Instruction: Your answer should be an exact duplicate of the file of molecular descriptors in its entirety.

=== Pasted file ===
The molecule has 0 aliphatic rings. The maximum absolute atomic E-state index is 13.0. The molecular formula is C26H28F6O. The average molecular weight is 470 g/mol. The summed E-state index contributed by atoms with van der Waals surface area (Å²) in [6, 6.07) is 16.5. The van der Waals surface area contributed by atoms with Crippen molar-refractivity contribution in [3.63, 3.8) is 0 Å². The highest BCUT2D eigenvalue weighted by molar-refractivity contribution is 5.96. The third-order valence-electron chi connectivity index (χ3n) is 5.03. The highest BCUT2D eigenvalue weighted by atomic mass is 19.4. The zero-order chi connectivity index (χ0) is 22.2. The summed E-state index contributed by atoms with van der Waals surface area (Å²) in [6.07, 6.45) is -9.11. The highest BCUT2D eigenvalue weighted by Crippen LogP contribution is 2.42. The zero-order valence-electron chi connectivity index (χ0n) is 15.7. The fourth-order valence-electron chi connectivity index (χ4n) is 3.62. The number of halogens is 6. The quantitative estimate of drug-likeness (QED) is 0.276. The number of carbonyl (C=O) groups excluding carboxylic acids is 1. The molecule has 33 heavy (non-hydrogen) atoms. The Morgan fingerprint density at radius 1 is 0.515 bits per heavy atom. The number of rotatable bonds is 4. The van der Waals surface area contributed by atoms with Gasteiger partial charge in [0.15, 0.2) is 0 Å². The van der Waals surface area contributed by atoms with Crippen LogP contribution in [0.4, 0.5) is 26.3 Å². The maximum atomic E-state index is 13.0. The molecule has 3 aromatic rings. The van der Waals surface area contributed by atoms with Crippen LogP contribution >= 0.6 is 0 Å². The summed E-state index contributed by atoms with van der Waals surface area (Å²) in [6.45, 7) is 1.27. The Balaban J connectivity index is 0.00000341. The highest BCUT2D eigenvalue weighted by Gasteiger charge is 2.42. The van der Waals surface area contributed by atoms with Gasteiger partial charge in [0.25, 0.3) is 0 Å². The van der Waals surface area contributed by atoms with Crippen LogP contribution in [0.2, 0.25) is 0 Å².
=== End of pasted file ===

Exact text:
The molecule has 0 aliphatic rings. The maximum absolute atomic E-state index is 13.0. The molecular formula is C26H28F6O. The average molecular weight is 470 g/mol. The summed E-state index contributed by atoms with van der Waals surface area (Å²) in [6, 6.07) is 16.5. The van der Waals surface area contributed by atoms with Crippen molar-refractivity contribution in [3.63, 3.8) is 0 Å². The highest BCUT2D eigenvalue weighted by molar-refractivity contribution is 5.96. The third-order valence-electron chi connectivity index (χ3n) is 5.03. The highest BCUT2D eigenvalue weighted by atomic mass is 19.4. The zero-order chi connectivity index (χ0) is 22.2. The summed E-state index contributed by atoms with van der Waals surface area (Å²) in [6.07, 6.45) is -9.11. The highest BCUT2D eigenvalue weighted by Crippen LogP contribution is 2.42. The zero-order valence-electron chi connectivity index (χ0n) is 15.7. The fourth-order valence-electron chi connectivity index (χ4n) is 3.62. The number of halogens is 6. The quantitative estimate of drug-likeness (QED) is 0.276. The number of carbonyl (C=O) groups excluding carboxylic acids is 1. The molecule has 33 heavy (non-hydrogen) atoms. The Morgan fingerprint density at radius 1 is 0.515 bits per heavy atom. The number of rotatable bonds is 4. The van der Waals surface area contributed by atoms with Gasteiger partial charge in [0.15, 0.2) is 0 Å². The van der Waals surface area contributed by atoms with Crippen LogP contribution in [0.4, 0.5) is 26.3 Å². The maximum atomic E-state index is 13.0. The molecule has 3 aromatic rings. The van der Waals surface area contributed by atoms with Crippen LogP contribution >= 0.6 is 0 Å². The summed E-state index contributed by atoms with van der Waals surface area (Å²) in [6.45, 7) is 1.27. The Balaban J connectivity index is 0.00000341. The highest BCUT2D eigenvalue weighted by Gasteiger charge is 2.42. The van der Waals surface area contributed by atoms with Gasteiger partial charge in [0.25, 0.3) is 0 Å². The van der Waals surface area contributed by atoms with Crippen LogP contribution in [0.2, 0.25) is 0 Å².